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Financial Repression and China’s Economic Imbalances

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Abstract

Increasing domestic and external imbalances pose a serious challenge to economic development in China. While several forms of economic imbalances have been identified and discussed, many of these imbalances represent symptoms rather than the main issues that Chinese policymakers have to deal with in order to sustain economic growth over the next decade. Building on recent research on the relationship between financial repression and economic imbalances, the main premise of this paper is that financial repression in China has been at least partly responsible for extremely high levels of investments, a very strong industrial sector and a weakly developed service sector, serious external imbalances and rising inequality. This paper discusses how the Chinese government has used repressive financial policies since the beginning of the reforms, how these policies have resulted in economic imbalances, and some initial suggestions on financial reforms that would help in the pursuit of rebalancing the Chinese economy.

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  • Johansson, Anders C., 2012. "Financial Repression and China’s Economic Imbalances," Working Paper Series 2012-22, Stockholm School of Economics, China Economic Research Center.
  • Handle: RePEc:hhs:hacerc:2012-022
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    Cited by:

    1. Gauvin, Ludovic & Rebillard, Cyril, 2013. "Towards Recoupling? Assessing the Impact of a Chinese Hard Landing on Commodity Exporters: Results from Conditional Forecast in a GVAR Model," MPRA Paper 65457, University Library of Munich, Germany.
    2. Xiuping Hua & Anders C. Johansson & Xun Wang, 2017. "National and regional financial openness in China," Journal of Chinese Economic and Business Studies, Taylor & Francis Journals, pages 127-140.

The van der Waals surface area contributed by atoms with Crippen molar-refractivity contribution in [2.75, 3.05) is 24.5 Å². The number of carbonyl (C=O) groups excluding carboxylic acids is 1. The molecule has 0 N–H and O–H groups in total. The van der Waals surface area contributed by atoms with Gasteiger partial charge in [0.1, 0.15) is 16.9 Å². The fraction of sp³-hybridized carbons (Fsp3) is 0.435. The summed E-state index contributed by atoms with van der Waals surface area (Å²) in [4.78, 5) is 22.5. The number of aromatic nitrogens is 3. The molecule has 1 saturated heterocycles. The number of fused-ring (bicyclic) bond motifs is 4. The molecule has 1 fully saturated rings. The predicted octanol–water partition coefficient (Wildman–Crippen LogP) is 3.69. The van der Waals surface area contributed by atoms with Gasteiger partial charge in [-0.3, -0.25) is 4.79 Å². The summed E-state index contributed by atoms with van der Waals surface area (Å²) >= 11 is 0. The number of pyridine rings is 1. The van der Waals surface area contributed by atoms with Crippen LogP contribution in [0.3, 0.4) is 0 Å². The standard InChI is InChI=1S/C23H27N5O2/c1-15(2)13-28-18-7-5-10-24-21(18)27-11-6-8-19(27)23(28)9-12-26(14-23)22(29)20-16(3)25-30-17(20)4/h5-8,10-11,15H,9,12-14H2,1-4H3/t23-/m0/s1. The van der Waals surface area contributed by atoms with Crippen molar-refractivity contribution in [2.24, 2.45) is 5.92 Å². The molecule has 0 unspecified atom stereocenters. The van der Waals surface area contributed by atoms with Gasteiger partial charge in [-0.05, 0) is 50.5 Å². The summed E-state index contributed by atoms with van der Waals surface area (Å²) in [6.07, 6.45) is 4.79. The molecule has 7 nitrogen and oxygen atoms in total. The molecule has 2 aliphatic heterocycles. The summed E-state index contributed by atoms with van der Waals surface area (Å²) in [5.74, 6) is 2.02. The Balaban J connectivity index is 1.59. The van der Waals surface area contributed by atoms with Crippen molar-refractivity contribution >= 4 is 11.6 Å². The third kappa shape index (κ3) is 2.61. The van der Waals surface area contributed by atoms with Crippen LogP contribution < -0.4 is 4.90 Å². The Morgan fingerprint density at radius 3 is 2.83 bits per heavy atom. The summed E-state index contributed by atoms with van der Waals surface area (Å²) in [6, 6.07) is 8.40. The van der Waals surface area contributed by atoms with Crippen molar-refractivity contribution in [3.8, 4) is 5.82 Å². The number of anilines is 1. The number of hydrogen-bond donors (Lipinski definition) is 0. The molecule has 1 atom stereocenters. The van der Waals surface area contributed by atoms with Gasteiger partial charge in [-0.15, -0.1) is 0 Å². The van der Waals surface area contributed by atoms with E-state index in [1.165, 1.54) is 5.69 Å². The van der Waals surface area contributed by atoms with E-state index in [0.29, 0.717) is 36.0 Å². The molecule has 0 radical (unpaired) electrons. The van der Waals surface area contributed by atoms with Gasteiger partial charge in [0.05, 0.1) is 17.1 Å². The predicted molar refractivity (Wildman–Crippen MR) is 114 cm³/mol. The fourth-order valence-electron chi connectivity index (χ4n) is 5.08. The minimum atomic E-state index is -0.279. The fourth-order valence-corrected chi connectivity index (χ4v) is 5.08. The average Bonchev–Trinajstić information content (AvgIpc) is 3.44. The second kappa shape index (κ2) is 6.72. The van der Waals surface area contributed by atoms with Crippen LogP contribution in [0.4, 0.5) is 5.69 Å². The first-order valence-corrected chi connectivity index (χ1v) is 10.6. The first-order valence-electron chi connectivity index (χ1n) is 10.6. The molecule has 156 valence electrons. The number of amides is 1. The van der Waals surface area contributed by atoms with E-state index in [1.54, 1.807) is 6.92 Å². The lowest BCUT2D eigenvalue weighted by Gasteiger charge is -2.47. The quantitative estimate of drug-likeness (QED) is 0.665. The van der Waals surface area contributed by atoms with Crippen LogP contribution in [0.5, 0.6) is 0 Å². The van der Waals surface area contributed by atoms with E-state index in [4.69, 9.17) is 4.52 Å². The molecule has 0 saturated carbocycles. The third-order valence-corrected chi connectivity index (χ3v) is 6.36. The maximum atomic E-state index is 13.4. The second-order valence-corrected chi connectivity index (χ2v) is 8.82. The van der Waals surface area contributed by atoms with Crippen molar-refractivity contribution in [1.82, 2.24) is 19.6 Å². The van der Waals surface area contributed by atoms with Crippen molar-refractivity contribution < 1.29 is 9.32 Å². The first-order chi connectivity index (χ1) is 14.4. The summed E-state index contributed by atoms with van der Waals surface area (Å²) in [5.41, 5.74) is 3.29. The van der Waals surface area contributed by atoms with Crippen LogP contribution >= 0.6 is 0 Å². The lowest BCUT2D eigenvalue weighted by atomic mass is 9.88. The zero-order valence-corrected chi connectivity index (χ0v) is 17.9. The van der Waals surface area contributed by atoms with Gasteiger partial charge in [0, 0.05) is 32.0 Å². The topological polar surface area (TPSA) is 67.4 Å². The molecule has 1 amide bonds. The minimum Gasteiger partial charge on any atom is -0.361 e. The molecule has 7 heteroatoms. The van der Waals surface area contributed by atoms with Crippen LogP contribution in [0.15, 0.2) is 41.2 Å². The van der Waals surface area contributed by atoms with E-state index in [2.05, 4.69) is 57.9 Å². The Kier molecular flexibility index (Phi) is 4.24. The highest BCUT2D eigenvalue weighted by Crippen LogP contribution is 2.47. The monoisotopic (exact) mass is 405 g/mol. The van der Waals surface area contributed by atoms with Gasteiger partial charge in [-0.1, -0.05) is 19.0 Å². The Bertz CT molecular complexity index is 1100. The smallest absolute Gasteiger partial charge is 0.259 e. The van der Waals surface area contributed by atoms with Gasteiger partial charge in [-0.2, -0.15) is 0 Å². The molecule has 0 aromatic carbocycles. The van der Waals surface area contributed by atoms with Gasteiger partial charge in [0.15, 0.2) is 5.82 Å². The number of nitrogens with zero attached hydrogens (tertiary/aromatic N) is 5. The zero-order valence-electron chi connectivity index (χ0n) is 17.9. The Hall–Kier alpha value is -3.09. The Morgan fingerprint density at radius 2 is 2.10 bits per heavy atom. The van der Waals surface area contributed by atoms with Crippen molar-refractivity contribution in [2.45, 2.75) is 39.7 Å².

3. Marchetti, Juan & Ruta, Michele & Teh, Robert, 2012. "Trade imbalances and multilateral trade cooperation," WTO Staff Working Papers ERSD-2012-23, World Trade Organization (WTO), Economic Research and Statistics Division.
    4. Johansson, Anders C. & Wang, Xun, 2012. "Financial Sector Policies, Poverty and Inequality," Working Paper Series 2012-24, China Economic Research Center, Stockholm School of Economics.
    5. Anders C. Johansson & Xunan Feng, 2016. "The state advances, the private sector retreats? Firm effects of China’s great stimulus programme," Cambridge Journal of Economics, Oxford University Press, vol. 40(6), pages 1635-1668.
    6. Johansson, Anders C. & Wang, Xun, 2014. "Financial sector policies and income inequality," China Economic Review, Elsevier, vol. 31(C), pages 367-378.
    7. Julian GRUIN, 2013. "Asset or Liability? The Role of the Financial System in the Political Economy of China’s Rebalancing," Journal of Current Chinese Affairs - China aktuell, Institute of Asian Studies, GIGA German Institute of Global and Area Studies, Hamburg, vol. 42(4), pages 73-104.
    8. M. Albert & C. Jude & C. Rebillard, 2015. "The Long Landing Scenario: Rebalancing from Overinvestment and Excessive Credit Growth. Implications for Potential Growth in China," Working papers 572, Banque de France.
    9. Samuel Cudré, 2014. "Capital’s long march west: saving and investment frictions in Chinese regions," ECON - Working Papers 161, Department of Economics - University of Zurich.
    10. Veasna Kong & Adam McKissack & Dong Zhang, 2012. "China in a new period of transition," Economic Roundup, The Treasury, Australian Government, issue 4, pages 42-62, December.
    11. Andrea Fracasso, 2015. "Economic Rebalancing and Growth: the Japanese experience and China’s prospects," DEM Discussion Papers 2015/07, Department of Economics and Management.

    More about this item

    Keywords

    Financial repression; Structural imbalances; External imbalances; Inequality; Financial liberalization; Financial reform; China;

    JEL classification:

    • F41 - International Economics - - Macroeconomic Aspects of International Trade and Finance - - - Open Economy Macroeconomics
    • G18 - Financial Economics - - General Financial Markets - - - Government Policy and Regulation
    • L52 - Industrial Organization - - Regulation and Industrial Policy - - - Industrial Policy; Sectoral Planning Methods
    • O16 - Economic Development, Innovation, Technological Change, and Growth - - Economic Development - - - Financial Markets; Saving and Capital Investment; Corporate Finance and Governance
    • O40 - Economic Development, Innovation, Technological Change, and Growth - - Economic Growth and Aggregate Productivity - - - General

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